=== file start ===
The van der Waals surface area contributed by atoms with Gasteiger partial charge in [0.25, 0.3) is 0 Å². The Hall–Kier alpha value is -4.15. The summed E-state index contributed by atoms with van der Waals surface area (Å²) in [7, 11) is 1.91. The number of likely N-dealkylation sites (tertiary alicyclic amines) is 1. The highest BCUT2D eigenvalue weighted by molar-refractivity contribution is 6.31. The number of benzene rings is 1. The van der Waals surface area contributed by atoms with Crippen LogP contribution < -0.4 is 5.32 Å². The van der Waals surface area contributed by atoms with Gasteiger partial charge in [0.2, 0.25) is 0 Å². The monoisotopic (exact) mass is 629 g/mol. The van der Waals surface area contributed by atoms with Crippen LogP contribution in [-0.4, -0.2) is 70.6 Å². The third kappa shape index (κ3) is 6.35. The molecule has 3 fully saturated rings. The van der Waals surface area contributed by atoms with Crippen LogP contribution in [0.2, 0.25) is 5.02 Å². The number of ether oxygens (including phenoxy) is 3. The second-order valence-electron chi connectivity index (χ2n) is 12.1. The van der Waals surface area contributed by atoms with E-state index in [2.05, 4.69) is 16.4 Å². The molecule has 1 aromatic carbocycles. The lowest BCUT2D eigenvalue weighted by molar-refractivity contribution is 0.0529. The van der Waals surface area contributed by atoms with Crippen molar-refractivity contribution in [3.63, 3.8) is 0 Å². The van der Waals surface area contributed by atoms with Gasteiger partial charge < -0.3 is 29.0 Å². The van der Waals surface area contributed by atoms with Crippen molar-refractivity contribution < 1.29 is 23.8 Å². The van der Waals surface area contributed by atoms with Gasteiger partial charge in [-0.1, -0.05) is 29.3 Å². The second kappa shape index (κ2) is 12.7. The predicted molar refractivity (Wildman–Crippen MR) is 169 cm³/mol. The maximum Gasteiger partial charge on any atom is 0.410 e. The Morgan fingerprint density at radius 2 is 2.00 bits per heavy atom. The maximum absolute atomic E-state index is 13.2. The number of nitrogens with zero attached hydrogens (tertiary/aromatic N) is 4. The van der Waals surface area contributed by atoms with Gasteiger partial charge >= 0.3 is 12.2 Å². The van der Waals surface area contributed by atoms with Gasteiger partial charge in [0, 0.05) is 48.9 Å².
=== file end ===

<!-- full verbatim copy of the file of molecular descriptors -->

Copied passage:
The van der Waals surface area contributed by atoms with Gasteiger partial charge in [0.25, 0.3) is 0 Å². The Hall–Kier alpha value is -4.15. The summed E-state index contributed by atoms with van der Waals surface area (Å²) in [7, 11) is 1.91. The number of likely N-dealkylation sites (tertiary alicyclic amines) is 1. The highest BCUT2D eigenvalue weighted by molar-refractivity contribution is 6.31. The number of benzene rings is 1. The van der Waals surface area contributed by atoms with Crippen LogP contribution < -0.4 is 5.32 Å². The van der Waals surface area contributed by atoms with Gasteiger partial charge in [0.2, 0.25) is 0 Å². The monoisotopic (exact) mass is 629 g/mol. The van der Waals surface area contributed by atoms with Crippen LogP contribution in [-0.4, -0.2) is 70.6 Å². The third kappa shape index (κ3) is 6.35. The molecule has 3 fully saturated rings. The van der Waals surface area contributed by atoms with Crippen LogP contribution in [0.2, 0.25) is 5.02 Å². The number of ether oxygens (including phenoxy) is 3. The second-order valence-electron chi connectivity index (χ2n) is 12.1. The van der Waals surface area contributed by atoms with E-state index in [2.05, 4.69) is 16.4 Å². The molecule has 1 aromatic carbocycles. The lowest BCUT2D eigenvalue weighted by molar-refractivity contribution is 0.0529. The van der Waals surface area contributed by atoms with Crippen molar-refractivity contribution in [3.63, 3.8) is 0 Å². The van der Waals surface area contributed by atoms with Gasteiger partial charge < -0.3 is 29.0 Å². The van der Waals surface area contributed by atoms with Crippen molar-refractivity contribution < 1.29 is 23.8 Å². The van der Waals surface area contributed by atoms with Gasteiger partial charge in [-0.1, -0.05) is 29.3 Å². The second kappa shape index (κ2) is 12.7. The predicted molar refractivity (Wildman–Crippen MR) is 169 cm³/mol. The maximum Gasteiger partial charge on any atom is 0.410 e. The Morgan fingerprint density at radius 2 is 2.00 bits per heavy atom. The maximum absolute atomic E-state index is 13.2. The number of nitrogens with zero attached hydrogens (tertiary/aromatic N) is 4. The van der Waals surface area contributed by atoms with Gasteiger partial charge >= 0.3 is 12.2 Å². The van der Waals surface area contributed by atoms with Gasteiger partial charge in [0, 0.05) is 48.9 Å².